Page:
The Dalai Lama brushed off Chinese protests and traveled Sunday to a remote Himalayan town near the Tibetan border to lead five days of prayers and teaching sessions for Buddhist pilgrims.
Thousands of poor villagers braved freezing temperatures and icy winds for a rare chance to glimpse the Tibetan spiritual leader.
Monks clanged cymbals and sounded traditional Tibetan horns to greet the Dalai Lama as he arrived at the Tawang monastery from a nearby helipad.
The Dalai Lama smiled and chatted with the gathered crowds. One monk shaded him with a giant yellow silk umbrella, while scores of others bowed before him as he walked into a hall to lead a prayer session.
The trip to Tawang, which has strong ties to Tibet and lies at the heart of a border dispute between India and China, angered Beijing and further heightened already raised tensions between the two nations.
China accuses the Dalai Lama of seeking Tibetan independence and is especially sensitive to protests against its control over the Himalayan region following deadly anti-government riots there last year.
The Dalai Lama said Beijing's accusation that his trip is anti-China is "baseless." He said he is only seeking to promote religious values, peace and harmony.
"My visit here is nonpolitical," the Dalai Lama said.
He said he felt close ties to the region, which was his first stop in India when he fled from Chinese-ruled Tibet 50 years ago. At that time, he was ill and suffering dysentery, but when he reached here Sunday, he felt safe, he said.
In the days leading up to this visit _ only his fifth trip here in the last half century _ monks and residents painted the monasteries of Tawang and scrubbed the town. They hung prayer flags along the streets and banners welcoming the Dalai Lama.
On Sunday, the main monastery was filled with fresh orange, white and red flowers as young monks bustled around making last-minute preparations.
Pilgrims arrived in packed trucks, others walked along narrow paths in the Himalayan foothills for as long as five days to hear a man they revere as a living god speak.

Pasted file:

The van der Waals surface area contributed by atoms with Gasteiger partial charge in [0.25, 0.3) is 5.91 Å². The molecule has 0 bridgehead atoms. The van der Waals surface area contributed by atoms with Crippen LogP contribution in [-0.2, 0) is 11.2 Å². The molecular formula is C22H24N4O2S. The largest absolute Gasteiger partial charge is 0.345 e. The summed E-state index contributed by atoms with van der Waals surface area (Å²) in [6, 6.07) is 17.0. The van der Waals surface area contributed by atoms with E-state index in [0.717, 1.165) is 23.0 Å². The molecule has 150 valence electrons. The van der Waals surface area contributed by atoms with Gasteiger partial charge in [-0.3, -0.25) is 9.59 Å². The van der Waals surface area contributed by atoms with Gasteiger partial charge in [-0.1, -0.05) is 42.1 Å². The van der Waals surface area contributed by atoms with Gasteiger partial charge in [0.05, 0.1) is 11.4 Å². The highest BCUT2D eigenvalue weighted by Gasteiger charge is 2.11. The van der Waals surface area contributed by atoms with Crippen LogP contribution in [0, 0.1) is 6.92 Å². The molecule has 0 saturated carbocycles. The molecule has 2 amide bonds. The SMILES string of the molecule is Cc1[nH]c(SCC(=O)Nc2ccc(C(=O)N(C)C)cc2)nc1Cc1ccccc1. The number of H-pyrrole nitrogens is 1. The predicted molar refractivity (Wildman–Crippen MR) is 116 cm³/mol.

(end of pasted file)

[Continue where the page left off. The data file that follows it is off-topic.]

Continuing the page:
"If I can just see him once in my lifetime, then I am not afraid to die," said Dorji Wangdi, 17.
The local administration, which expected 25,000 people, erected a small tent city for pilgrims, while other visitors sought shelter in local monasteries and guesthouses.
India and China have been embroiled in a border dispute over the northeastern state of Arunachal Pradesh since 1962. Tensions between the two nuclear-armed countries have worsened in recent months as they vie for economic and political power in the region.
While China regularly protests the movements of the Dalai Lama, it is particularly sensitive to this trip, which highlights two issues of special concern to Beijing, Tibetan independence and its disputed border with India, said Srinath Raghavan, a senior fellow at the Center for Policy Research in New Delhi.
"The Chinese are highly distrustful of what the Dalai Lama is doing there," he said.
Tawang is close to the border with Tibet and is home to the Monpa tribe, who have strong ties to Lhasa. The sixth Dalai Lama came from the region in the 17th century and China fears the current Dalai Lama will say his successor could also come from the region, removing China's role in choosing Tibet's next spiritual leader.
At the same time, India's decision to let the Dalai Lama visit Tawang _ just weeks after Prime Minister Manmohan Singh visited Arunachal Pradesh _ is another declaration of its sovereignty over the disputed border area.
For his part, the Dalai Lama no longer appears concerned about angering China since negotiations over his Himalayan homeland have gone nowhere, Raghavan said.
"The Dalai Lama really has nothing to lose," he said. "The key thing is for him to be able to preserve Tibetan religion and culture."
Associated Press writer Ravi Nessman in New Delhi contributed to this story.